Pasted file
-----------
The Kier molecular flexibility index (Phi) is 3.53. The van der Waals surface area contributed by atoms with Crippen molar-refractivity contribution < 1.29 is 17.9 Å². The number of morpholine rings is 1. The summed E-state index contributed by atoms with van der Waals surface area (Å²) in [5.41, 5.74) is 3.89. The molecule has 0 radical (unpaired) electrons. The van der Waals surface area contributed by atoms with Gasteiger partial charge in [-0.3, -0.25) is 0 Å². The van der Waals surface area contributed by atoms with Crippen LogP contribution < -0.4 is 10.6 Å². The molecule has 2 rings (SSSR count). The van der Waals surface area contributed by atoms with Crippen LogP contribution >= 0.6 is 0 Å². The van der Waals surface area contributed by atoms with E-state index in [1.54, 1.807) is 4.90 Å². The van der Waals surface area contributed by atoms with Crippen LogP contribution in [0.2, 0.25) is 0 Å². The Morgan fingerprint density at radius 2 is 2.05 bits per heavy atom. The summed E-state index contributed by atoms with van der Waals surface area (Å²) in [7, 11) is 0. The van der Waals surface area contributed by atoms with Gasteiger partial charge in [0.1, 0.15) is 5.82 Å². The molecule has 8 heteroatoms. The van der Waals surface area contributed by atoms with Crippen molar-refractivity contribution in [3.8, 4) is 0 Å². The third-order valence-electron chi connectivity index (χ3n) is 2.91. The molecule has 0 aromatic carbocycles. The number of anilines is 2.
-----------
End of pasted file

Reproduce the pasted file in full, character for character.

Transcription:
The Kier molecular flexibility index (Phi) is 3.53. The van der Waals surface area contributed by atoms with Crippen molar-refractivity contribution < 1.29 is 17.9 Å². The number of morpholine rings is 1. The summed E-state index contributed by atoms with van der Waals surface area (Å²) in [5.41, 5.74) is 3.89. The molecule has 0 radical (unpaired) electrons. The van der Waals surface area contributed by atoms with Gasteiger partial charge in [-0.3, -0.25) is 0 Å². The van der Waals surface area contributed by atoms with Crippen LogP contribution < -0.4 is 10.6 Å². The molecule has 2 rings (SSSR count). The van der Waals surface area contributed by atoms with Crippen LogP contribution >= 0.6 is 0 Å². The van der Waals surface area contributed by atoms with E-state index in [1.54, 1.807) is 4.90 Å². The van der Waals surface area contributed by atoms with Crippen LogP contribution in [0.2, 0.25) is 0 Å². The Morgan fingerprint density at radius 2 is 2.05 bits per heavy atom. The summed E-state index contributed by atoms with van der Waals surface area (Å²) in [7, 11) is 0. The van der Waals surface area contributed by atoms with Gasteiger partial charge in [0.1, 0.15) is 5.82 Å². The molecule has 8 heteroatoms. The van der Waals surface area contributed by atoms with Crippen molar-refractivity contribution in [3.8, 4) is 0 Å². The third-order valence-electron chi connectivity index (χ3n) is 2.91. The molecule has 0 aromatic carbocycles. The number of anilines is 2.